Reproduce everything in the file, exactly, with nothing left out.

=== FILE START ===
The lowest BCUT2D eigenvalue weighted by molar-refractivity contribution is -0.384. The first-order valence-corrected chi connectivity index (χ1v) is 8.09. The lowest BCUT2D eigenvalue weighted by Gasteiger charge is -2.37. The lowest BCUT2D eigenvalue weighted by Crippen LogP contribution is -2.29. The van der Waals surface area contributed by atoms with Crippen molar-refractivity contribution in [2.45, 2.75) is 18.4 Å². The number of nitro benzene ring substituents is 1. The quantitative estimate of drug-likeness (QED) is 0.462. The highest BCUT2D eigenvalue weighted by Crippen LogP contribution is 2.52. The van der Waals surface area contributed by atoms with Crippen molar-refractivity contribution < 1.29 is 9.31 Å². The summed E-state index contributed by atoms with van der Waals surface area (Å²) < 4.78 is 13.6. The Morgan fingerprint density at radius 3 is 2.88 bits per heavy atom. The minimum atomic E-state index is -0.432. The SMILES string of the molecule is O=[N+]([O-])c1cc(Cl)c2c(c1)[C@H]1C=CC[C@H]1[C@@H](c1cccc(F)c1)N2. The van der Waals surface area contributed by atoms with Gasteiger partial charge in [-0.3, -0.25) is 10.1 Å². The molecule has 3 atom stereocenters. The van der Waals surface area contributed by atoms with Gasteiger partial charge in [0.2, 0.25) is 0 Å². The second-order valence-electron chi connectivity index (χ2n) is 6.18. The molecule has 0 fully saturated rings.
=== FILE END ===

The lowest BCUT2D eigenvalue weighted by molar-refractivity contribution is -0.384. The first-order valence-corrected chi connectivity index (χ1v) is 8.09. The lowest BCUT2D eigenvalue weighted by Gasteiger charge is -2.37. The lowest BCUT2D eigenvalue weighted by Crippen LogP contribution is -2.29. The van der Waals surface area contributed by atoms with Crippen molar-refractivity contribution in [2.45, 2.75) is 18.4 Å². The number of nitro benzene ring substituents is 1. The quantitative estimate of drug-likeness (QED) is 0.462. The highest BCUT2D eigenvalue weighted by Crippen LogP contribution is 2.52. The van der Waals surface area contributed by atoms with Crippen molar-refractivity contribution < 1.29 is 9.31 Å². The summed E-state index contributed by atoms with van der Waals surface area (Å²) < 4.78 is 13.6. The Morgan fingerprint density at radius 3 is 2.88 bits per heavy atom. The minimum atomic E-state index is -0.432. The SMILES string of the molecule is O=[N+]([O-])c1cc(Cl)c2c(c1)[C@H]1C=CC[C@H]1[C@@H](c1cccc(F)c1)N2. The van der Waals surface area contributed by atoms with Gasteiger partial charge in [-0.3, -0.25) is 10.1 Å². The molecule has 3 atom stereocenters. The van der Waals surface area contributed by atoms with Gasteiger partial charge in [0.2, 0.25) is 0 Å². The second-order valence-electron chi connectivity index (χ2n) is 6.18. The molecule has 0 fully saturated rings.